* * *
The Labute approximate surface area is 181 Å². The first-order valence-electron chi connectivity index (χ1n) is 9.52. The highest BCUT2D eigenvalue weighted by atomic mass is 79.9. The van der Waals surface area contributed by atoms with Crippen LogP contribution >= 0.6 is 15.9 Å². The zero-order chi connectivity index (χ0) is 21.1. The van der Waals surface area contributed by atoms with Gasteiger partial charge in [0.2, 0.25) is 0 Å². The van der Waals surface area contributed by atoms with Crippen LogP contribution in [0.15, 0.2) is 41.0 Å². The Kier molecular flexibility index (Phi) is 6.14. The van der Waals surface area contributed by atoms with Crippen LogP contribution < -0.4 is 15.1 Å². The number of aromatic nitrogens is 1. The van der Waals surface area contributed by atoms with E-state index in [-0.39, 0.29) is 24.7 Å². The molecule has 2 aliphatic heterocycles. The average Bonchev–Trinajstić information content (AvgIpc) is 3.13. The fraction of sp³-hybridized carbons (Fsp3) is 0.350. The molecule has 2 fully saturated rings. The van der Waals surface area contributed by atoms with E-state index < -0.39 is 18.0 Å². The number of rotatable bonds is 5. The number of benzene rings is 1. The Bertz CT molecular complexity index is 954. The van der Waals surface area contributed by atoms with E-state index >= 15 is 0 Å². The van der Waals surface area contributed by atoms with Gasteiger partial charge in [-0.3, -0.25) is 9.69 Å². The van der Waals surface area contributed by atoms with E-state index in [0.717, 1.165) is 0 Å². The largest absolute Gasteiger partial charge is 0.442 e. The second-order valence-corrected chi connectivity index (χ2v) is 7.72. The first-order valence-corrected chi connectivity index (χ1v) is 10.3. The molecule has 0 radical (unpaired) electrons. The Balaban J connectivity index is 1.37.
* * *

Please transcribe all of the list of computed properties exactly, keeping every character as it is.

The Labute approximate surface area is 181 Å². The first-order valence-electron chi connectivity index (χ1n) is 9.52. The highest BCUT2D eigenvalue weighted by atomic mass is 79.9. The van der Waals surface area contributed by atoms with Crippen LogP contribution >= 0.6 is 15.9 Å². The zero-order chi connectivity index (χ0) is 21.1. The van der Waals surface area contributed by atoms with Gasteiger partial charge in [0.2, 0.25) is 0 Å². The van der Waals surface area contributed by atoms with Crippen LogP contribution in [0.15, 0.2) is 41.0 Å². The Kier molecular flexibility index (Phi) is 6.14. The van der Waals surface area contributed by atoms with Crippen LogP contribution < -0.4 is 15.1 Å². The number of aromatic nitrogens is 1. The van der Waals surface area contributed by atoms with E-state index in [-0.39, 0.29) is 24.7 Å². The molecule has 2 aliphatic heterocycles. The average Bonchev–Trinajstić information content (AvgIpc) is 3.13. The fraction of sp³-hybridized carbons (Fsp3) is 0.350. The molecule has 2 fully saturated rings. The van der Waals surface area contributed by atoms with E-state index < -0.39 is 18.0 Å². The number of rotatable bonds is 5. The number of benzene rings is 1. The Bertz CT molecular complexity index is 954. The van der Waals surface area contributed by atoms with E-state index >= 15 is 0 Å². The van der Waals surface area contributed by atoms with Gasteiger partial charge in [-0.3, -0.25) is 9.69 Å². The van der Waals surface area contributed by atoms with E-state index in [0.717, 1.165) is 0 Å². The largest absolute Gasteiger partial charge is 0.442 e. The second-order valence-corrected chi connectivity index (χ2v) is 7.72. The first-order valence-corrected chi connectivity index (χ1v) is 10.3. The molecule has 0 radical (unpaired) electrons. The Balaban J connectivity index is 1.37.